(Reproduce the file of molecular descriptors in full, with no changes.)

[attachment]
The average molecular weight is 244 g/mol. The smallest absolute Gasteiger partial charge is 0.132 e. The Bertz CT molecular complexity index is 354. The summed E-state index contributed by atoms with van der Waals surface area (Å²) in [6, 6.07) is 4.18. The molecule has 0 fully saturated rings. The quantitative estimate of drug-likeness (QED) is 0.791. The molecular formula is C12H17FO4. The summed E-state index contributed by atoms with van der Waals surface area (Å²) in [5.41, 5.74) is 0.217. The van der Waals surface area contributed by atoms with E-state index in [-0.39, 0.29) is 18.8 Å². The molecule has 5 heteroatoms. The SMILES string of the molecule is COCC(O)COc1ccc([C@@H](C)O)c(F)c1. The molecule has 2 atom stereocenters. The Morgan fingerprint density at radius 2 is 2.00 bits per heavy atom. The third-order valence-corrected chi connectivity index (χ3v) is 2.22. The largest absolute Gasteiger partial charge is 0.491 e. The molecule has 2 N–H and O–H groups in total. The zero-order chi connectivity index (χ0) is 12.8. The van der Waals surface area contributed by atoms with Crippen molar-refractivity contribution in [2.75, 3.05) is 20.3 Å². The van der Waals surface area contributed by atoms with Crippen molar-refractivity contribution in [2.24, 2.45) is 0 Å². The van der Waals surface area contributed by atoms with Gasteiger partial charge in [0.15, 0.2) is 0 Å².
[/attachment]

The average molecular weight is 244 g/mol. The smallest absolute Gasteiger partial charge is 0.132 e. The Bertz CT molecular complexity index is 354. The summed E-state index contributed by atoms with van der Waals surface area (Å²) in [6, 6.07) is 4.18. The molecule has 0 fully saturated rings. The quantitative estimate of drug-likeness (QED) is 0.791. The molecular formula is C12H17FO4. The summed E-state index contributed by atoms with van der Waals surface area (Å²) in [5.41, 5.74) is 0.217. The van der Waals surface area contributed by atoms with E-state index in [-0.39, 0.29) is 18.8 Å². The molecule has 5 heteroatoms. The SMILES string of the molecule is COCC(O)COc1ccc([C@@H](C)O)c(F)c1. The molecule has 2 atom stereocenters. The Morgan fingerprint density at radius 2 is 2.00 bits per heavy atom. The third-order valence-corrected chi connectivity index (χ3v) is 2.22. The largest absolute Gasteiger partial charge is 0.491 e. The molecule has 2 N–H and O–H groups in total. The zero-order chi connectivity index (χ0) is 12.8. The van der Waals surface area contributed by atoms with Crippen molar-refractivity contribution in [2.75, 3.05) is 20.3 Å². The van der Waals surface area contributed by atoms with Crippen molar-refractivity contribution in [2.24, 2.45) is 0 Å². The van der Waals surface area contributed by atoms with Gasteiger partial charge in [0.15, 0.2) is 0 Å².